Vendor Risk Management - ultimate guide

Vendor Risk Management – The Ultimate Guide

Organizations have to deal with several vendors on a day-to-day basis. Thus, it’s essential to manage all the vendor’s risks to maintain a strong security & compliance posture. But how? 

This post will give you a complete understanding of vendor risk management to help you build a strong InfoSec posture.

Vendor risk management (VRM) is concerned with managing and keeping track of risks caused by external parties, consultants, agencies, contractors, freelancers, and other IT service providers. 

Though it’s not possible to eliminate all the vendor risks entirely, by implementing a vendor risk management process in your organization, you can ensure that risks do not rise to unacceptable levels.

Next, let’s discuss 3 terms that sound similar but there is little difference between them.

Who is a vendor, supplier, and third party?

  • Vendor: A vendor is a third-party that provides services to an organization when they outsource their business-related tasks. Vendors include cloud service providers, auditors, consultants, developers, website hosts, and payment processors.
  • Third-party: It encompasses all the entities covered by vendors and includes business partners, venture capitalists, regulatory agencies, nonprofits receiving your donations, and customers. A third-party vendor is anyone who provides a service or product to your organization but does not work for it.
  • Supplier: A person or organization that provides goods and services to another person or organization is termed as a supplier. They deal with bulk items directly, which benefits the manufacturer.

Types of Risks Associated with Vendors

An organization may face many vendor-related risks, such as process risks, cybersecurity risks, contract risks, compliance issues, etc. You need an efficient VRM tool that can identify all your risks and mitigate them using strategic decisions.

Compliance and regulatory risk: This risk occurs when a third-party vendor fails to comply with different regulatory laws and compliances that govern the products and services of its customers. It’s important to know whether or not your vendors’ security postures fit your compliance needs.

It is a severe risk, and organizations must follow appropriate procedures to comply with doing business in different regions of the world. If not done correctly, it leads to hefty fines for the companies.


  • Workplace corruption
  • Data protection
  • Regulatory and political ambiguity

Reputational risk: If in any way, your third-party vendor could harm your brand or name, either directly or indirectly, it can lead to a loss of reputation for your organization. You must maintain a great relationship with your vendor so that any personal issue does not lead to business interruption and loss of resources.

For example: Reputational risk could be caused by the 3rd party vendor actions, such as poor service, fraud, or data breaches. Your reputation may also suffer if a third-party vendor misrepresents their relationship directly or uses your company name.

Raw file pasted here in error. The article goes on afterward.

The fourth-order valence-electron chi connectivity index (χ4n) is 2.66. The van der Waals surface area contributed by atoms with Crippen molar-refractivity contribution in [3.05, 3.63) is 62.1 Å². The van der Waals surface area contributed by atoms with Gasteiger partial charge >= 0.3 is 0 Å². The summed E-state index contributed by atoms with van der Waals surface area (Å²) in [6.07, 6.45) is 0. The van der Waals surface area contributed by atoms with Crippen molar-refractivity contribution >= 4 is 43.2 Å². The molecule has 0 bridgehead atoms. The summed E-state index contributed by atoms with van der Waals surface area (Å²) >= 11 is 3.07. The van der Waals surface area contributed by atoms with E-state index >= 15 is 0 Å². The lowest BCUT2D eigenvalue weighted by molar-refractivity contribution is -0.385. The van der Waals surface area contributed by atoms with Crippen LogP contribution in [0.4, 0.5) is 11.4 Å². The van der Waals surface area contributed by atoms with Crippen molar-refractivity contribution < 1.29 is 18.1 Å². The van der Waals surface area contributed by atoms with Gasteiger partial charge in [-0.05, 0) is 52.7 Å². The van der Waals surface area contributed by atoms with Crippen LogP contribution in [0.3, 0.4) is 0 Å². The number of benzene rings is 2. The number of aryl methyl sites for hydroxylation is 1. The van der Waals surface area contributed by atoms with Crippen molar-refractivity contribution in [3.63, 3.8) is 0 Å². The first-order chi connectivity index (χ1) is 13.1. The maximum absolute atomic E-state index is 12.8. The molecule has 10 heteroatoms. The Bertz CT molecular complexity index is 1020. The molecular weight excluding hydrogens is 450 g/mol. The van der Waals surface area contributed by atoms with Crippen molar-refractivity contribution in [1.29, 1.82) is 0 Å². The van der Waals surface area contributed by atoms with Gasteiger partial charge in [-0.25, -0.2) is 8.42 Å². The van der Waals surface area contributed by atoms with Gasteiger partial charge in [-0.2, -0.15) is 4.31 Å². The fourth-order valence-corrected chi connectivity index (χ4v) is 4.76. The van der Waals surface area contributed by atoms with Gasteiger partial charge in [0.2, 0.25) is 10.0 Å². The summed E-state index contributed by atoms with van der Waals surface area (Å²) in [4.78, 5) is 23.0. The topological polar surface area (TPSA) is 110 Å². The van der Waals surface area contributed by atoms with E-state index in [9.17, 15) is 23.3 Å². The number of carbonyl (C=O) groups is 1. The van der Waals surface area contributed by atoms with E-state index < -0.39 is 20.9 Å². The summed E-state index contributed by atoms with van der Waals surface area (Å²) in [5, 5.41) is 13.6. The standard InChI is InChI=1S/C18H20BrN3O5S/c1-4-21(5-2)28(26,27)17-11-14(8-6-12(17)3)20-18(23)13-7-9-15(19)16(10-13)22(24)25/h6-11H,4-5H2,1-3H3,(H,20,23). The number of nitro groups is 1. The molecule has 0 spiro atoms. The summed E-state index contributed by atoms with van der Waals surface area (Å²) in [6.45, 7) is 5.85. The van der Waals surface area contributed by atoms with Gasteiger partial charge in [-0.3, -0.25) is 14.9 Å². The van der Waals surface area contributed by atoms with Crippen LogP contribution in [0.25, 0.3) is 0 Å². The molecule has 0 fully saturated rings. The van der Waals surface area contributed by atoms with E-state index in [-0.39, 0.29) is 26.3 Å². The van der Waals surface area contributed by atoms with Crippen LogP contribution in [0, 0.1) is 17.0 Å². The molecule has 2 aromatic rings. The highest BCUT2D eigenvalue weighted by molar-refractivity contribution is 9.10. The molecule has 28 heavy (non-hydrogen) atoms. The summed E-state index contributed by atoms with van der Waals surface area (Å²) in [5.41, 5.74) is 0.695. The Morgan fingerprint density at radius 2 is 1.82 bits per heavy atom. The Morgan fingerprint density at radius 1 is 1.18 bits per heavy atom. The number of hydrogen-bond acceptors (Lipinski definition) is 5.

Strategic risk: Strategic risk is a common vendor-related risk for your organization. When your current vendor’s decisions and actions are against your organization’s strategic objectives, this incompatibility of common goals affects your organization in a negative way.


  • Launching products that may be a potential competitor to your products
  • Using a technology that may make their products obsolete in future

Operational risk: The risk involves losing organizational resources due to either of the following i.e., vendor’s failed internal processes, people, controls, or systems.


  • Organizational procedures and controls
  • Employee behavior and mistake
  • Physical occurrences like natural disasters can disrupt a business

Business continuity risk: An external event interfering with your third-party vendor’s ability to conduct business could affect your organization, which is why it’s sometimes regarded as a subset of operational risk. It occurs when a vendor fails to test business continuity measurements and doesn’t have proper disaster recovery plans, and is not prepared for technology outages and failures.

For example: The vendor’s capacity to conduct business may be impacted by various events, including natural disasters, extreme weather conditions, fire, utility outages, cyberattacks, pandemics, military operations, or terrorist acts.

Importance of Vendor Risk Management 

When you are outsourcing any business-related tasks, then you may have to provide access to some confidential data. In such cases, risks related to the vendor can expose your organization’s flaws. 

An effective vendor risk management process can mitigate disruptive events’ impact while improving a company’s security posture. It enables organizations to track the evolution of their supplier relationships, identify new risks, and assess supplier performance.

Vendor risk management discovers risks, such as legal issues, i.e., lawsuits or compliance violations, mainly if you work in government, the finance sector, or as a military contractor.

You must understand how much information a vendor should and can access; otherwise, it will lead to information security risks.

Vendor Risk Management Policy

A vendor management policy (VMP) allows businesses to identify and prioritize vendors who pose a risk to their operations, such as those who collect sensitive data, access your internal network, or perform critical functions. It’s important to a company’s overall compliance risk management strategy.